Egypt in show of defiance against Islamist leader

An Egyptian protester throws a tear gas canister back at riot police during clashes Monday near Tahrir Square, Cairo, Egypt.

An Egyptian protester throws a tear gas canister back at riot police during clashes Monday near Tahrir Square, Cairo, Egypt. Photo by The Associated Press.

CAIRO (AP) — Protesters battled police for hours in Cairo on Monday and thousands marched through Egypt’s three Suez Canal cities in direct defiance of a night-time curfew and state of emergency, handing a blow to the Islamist President Mohammed Morsi’s attempts to contain five days of spiraling political violence.

Nearly 60 people have been killed in the wave of unrest, clashes, rioting and protests that have touched cities across the country but have hit the hardest in the canal cities, where residents have virtually risen up in outright revolt.

The latest death came on Monday in Cairo, where a protester died of gunshot wounds as youths hurling stones battled all day and into the night with police firing tear gas near Qasr el-Nil Bridge, a landmark over the Nile next to major hotels.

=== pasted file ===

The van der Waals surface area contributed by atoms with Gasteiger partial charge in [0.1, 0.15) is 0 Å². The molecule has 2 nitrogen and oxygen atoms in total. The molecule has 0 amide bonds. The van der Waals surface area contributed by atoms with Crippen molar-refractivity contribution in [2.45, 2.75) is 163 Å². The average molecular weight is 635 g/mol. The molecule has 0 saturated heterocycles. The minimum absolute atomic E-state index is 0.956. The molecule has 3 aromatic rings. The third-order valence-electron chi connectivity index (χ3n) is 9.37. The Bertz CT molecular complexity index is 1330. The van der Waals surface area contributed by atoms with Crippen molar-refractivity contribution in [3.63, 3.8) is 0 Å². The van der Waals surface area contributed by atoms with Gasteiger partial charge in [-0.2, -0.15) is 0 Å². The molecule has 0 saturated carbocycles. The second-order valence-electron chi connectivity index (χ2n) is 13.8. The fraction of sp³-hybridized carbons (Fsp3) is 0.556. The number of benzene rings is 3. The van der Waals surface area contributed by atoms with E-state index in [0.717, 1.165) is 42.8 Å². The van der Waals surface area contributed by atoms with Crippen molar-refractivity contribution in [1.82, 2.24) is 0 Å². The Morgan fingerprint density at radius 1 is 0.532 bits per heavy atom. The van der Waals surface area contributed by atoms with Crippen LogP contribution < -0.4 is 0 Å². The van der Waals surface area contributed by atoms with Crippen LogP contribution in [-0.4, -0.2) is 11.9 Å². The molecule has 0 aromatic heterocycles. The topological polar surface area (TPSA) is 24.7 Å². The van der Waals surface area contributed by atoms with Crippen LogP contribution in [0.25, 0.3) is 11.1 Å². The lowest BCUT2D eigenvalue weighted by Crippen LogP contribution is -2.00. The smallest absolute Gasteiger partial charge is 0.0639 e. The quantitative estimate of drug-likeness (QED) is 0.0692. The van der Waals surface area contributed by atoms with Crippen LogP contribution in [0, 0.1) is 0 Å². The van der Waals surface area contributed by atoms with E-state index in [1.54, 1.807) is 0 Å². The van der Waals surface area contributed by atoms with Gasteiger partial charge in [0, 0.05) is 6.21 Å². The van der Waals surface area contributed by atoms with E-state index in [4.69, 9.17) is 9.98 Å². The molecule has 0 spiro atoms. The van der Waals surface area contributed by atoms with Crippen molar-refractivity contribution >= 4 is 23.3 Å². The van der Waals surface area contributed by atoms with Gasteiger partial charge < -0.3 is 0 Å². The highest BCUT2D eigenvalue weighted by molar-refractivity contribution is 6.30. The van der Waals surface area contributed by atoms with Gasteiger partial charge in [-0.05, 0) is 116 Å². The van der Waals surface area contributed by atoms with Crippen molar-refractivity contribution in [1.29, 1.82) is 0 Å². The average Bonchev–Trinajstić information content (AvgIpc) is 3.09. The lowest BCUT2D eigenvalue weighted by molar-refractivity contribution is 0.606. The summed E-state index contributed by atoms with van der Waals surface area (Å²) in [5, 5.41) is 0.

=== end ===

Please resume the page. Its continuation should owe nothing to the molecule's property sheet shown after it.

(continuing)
In nearby Tahrir Square, protesters set fire to a police armored personnel carrier, celebrating as it burned in scenes reminiscent of the 2011 revolution that ousted Hosni Mubarak.

Angry and at times screaming and wagging his finger, Morsi on Sunday declared a 30-day state of emergency and a nighttime curfew on the three Suez Canal cities of Suez, Ismailiya and Port Said and their provinces of the same names. He said he had instructed the police to deal “firmly and forcefully” with the unrest and threatened to do more if security was not restored.

But when the 9 p.m. to 6 a.m. curfew began Monday evening, crowds marched through the streets of Port Said, beating drums and chanting, “Erhal, erhal,” or “Leave, leave” — a chant that first rang out during the 18-day uprising that toppled Hosni Mubarak in 2011 but is now directed at Morsi.

In Suez and Ismailiya, thousands in the streets after curfew chanted against Morsi and the Muslim Brotherhood, the Islamist group from which he hails. In Suez, residents let off fireworks that lit the night sky.

On Morsi’s orders over the weekend, army troops backed with tanks and armored vehicles have deployed in Port Said and Suez — the two cities worst hit by the violence — to restore security, but they did not intervene to enforce the curfew on Monday night.

The commander of the Third Field Army in charge of Suez, Maj. Gen. Osama Askar, said his troops would not use force to ensure compliance.

Army troops in Port Said also stood by and watched as residents ignored the curfew.

Comments

Use the comment form below to begin a discussion about this content.

Please review our Policies and Procedures before registering or commenting

News Tribune - comments